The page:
- 2015 Federal Election
Campbell River domestic violence cases fuelled by booze
Andrew Paul Jr. probably didn’t expect to wind up in the prisoner’s box after calling police to report an alleged assault by his former girlfriend.
But there he was on Monday afternoon, in Campbell River provincial court, sporting a purple shiner under his left eye.
The 36-year-old father of six sat quietly, with his shoulders slumped, as he faced yet another charge of breaching a court order.
“The reason he’s here…is it starts with him calling police to say he’s been assaulted by Emily Francis,” said defence lawyer Doug Marion, who added that his client also suffered a broken nose within the last two months.
The Paul matter was one of two cases heard that afternoon by Judge Thomas Dohm involving ongoing alcoholism and domestic violence.
The cases are “virtually identical” said Crown prosecutor Bruce Goddard as he asked for measures to protect the alleged victims.
“The only way to keep Ms. Francis safe is to keep Mr. Paul in custody,” said Goddard, who asked the judge to cancel Paul’s bail.
But Francis, 29, has her own violent history and is well-known to police. In July 2010, she was arrested after allegedly hitting her mother, Margaret Flanders, in the head with a vase. Investigators could actually see the imprint of the vase on Flanders’ head.
Police found Francis heavily intoxicated and arrested her for assault at which time she began yelling obscenities and calling the officers racists.
Later that month, she was arrested again for being under the influence of alcohol and allegedly stealing a six-pack of beer from a man.
When she appeared in court for the second set of offences, it was Judge Dohm who canceled Francis’ bail and ordered her detained.
Francis wasn’t in court on Monday when Paul appeared in the prisoner’s box before Judge Dohm.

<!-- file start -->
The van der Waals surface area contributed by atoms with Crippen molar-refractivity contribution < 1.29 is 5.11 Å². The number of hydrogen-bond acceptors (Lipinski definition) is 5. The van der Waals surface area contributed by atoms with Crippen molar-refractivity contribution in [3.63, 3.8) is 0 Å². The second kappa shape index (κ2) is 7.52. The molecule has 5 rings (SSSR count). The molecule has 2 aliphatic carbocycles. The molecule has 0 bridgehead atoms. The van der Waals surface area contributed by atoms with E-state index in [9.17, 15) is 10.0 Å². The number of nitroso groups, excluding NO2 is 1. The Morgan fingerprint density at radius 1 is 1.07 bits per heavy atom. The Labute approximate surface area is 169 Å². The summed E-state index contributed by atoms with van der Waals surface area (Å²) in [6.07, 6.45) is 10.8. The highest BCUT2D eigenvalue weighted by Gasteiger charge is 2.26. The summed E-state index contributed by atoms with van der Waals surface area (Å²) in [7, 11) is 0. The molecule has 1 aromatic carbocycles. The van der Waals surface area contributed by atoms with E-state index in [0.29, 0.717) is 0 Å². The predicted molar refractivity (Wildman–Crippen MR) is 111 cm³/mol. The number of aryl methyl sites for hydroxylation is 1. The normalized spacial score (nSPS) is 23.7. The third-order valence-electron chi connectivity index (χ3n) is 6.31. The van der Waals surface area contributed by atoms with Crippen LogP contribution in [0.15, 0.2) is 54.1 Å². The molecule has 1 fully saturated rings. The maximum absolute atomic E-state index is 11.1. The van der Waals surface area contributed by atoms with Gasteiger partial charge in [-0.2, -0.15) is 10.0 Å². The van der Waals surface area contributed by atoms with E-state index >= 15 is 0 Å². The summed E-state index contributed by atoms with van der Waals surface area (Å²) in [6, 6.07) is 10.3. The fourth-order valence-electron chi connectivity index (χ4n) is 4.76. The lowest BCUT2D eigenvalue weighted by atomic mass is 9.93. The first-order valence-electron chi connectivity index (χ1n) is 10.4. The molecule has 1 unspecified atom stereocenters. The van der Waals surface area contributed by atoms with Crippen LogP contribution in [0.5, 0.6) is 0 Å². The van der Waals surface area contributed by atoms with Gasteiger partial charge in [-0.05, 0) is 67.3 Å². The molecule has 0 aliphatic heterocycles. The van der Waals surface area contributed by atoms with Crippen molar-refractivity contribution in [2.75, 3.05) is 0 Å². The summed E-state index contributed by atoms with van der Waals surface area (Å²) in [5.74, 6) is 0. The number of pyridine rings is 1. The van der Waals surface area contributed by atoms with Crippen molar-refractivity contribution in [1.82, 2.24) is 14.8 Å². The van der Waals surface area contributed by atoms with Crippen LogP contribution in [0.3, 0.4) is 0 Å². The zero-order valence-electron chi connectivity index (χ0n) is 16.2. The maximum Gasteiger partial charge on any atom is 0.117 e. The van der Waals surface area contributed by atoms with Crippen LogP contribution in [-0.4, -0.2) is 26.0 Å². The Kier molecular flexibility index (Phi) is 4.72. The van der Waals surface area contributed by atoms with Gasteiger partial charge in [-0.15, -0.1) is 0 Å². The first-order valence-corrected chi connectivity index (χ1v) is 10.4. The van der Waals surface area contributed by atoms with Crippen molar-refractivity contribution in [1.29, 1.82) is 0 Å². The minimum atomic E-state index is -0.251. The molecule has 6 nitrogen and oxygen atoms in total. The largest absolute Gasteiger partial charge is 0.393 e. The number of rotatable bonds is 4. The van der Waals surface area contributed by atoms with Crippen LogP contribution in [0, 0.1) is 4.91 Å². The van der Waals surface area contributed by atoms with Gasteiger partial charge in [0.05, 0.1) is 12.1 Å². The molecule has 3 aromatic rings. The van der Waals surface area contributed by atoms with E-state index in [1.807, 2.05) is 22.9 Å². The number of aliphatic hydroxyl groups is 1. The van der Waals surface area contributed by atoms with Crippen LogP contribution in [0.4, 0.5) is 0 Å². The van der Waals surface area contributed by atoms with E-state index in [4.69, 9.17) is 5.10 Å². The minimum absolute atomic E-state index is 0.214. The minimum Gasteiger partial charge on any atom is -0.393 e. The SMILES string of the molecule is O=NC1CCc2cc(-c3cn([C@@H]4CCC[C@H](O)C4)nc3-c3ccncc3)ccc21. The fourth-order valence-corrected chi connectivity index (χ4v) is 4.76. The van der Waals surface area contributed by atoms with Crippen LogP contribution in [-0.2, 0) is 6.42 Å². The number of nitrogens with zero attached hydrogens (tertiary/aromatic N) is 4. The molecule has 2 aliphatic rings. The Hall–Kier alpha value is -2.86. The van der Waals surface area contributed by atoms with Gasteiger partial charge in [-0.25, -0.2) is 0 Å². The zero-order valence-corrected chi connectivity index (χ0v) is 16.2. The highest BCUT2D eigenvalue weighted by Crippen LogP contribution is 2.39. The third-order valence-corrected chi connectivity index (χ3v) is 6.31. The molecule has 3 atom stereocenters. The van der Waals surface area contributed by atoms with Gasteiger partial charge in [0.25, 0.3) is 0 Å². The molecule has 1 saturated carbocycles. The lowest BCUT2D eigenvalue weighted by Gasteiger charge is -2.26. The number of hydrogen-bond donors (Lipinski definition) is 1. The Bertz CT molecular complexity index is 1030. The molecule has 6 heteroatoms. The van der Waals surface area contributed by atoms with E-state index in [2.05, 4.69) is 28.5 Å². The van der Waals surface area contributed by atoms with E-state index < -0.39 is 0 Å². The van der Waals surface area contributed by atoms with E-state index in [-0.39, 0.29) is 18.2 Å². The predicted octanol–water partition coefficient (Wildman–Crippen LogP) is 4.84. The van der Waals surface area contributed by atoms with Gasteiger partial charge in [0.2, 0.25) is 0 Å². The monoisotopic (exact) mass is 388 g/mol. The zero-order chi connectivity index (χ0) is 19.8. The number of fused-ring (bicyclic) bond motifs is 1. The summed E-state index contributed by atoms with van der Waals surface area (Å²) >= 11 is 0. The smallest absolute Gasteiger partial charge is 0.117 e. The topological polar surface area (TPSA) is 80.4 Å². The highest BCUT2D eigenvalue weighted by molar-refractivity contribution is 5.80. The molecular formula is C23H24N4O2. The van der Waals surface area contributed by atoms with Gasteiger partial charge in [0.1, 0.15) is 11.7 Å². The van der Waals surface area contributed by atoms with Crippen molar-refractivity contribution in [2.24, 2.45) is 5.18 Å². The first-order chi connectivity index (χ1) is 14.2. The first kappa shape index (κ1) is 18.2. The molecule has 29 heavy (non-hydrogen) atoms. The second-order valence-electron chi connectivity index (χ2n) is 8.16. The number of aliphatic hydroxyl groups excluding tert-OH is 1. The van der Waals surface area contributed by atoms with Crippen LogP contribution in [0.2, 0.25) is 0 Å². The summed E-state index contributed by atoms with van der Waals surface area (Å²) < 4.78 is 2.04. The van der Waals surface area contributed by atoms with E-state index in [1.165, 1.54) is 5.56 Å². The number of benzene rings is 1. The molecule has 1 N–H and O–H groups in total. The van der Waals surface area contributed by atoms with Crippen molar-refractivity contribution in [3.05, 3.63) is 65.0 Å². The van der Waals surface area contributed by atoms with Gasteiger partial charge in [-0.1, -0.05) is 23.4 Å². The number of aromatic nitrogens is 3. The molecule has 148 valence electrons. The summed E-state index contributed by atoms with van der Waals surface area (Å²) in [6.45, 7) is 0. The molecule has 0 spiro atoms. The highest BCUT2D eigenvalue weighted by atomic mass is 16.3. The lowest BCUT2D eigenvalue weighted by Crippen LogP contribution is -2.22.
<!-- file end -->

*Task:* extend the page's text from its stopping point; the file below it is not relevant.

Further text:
Paul was originally charged with assault causing bodily harm and criminal harassment stemming from a Nov. 8, 2013, incident at the residence he apparently shared with Francis.
According to Goddard, the two were drinking and arguing when Paul allegedly began hitting and choking Francis. She fled the home, went to a friend’s and reported the incident to police the next day.
Paul was arrested a few days later, released on bail, but was arrested again Nov. 21, after police received an abandoned 911 call.
When there was no response at the residence, neighbours reported seeing a couple go inside, so police went in and found Paul and Francis together in bed.
He was arrested again for breaching court orders and released again after another bail order was granted.
But on Saturday night, police were called again after another incident involving the two. This time it is alleged that Paul assaulted Francis at Flanders’ home.
However, Paul claims he was assaulted by Francis and then went to a relative’s home to call police. When police arrived, they found Paul outside his residence and under the influence of alcohol, so he was arrested again for breaching his bail conditions.
Both Flanders and Francis were less than co-operative with police. Fancis was not arrested for assault, nor was she charged by the Crown.
Marion said his client has a defence in the case and asked for his release again on the same bail conditions. However, Judge Dohm upped the conditions, asking for a $1,000 cash deposit and the condition that Paul abstain from alcohol.
Paul is due back in court on Monday.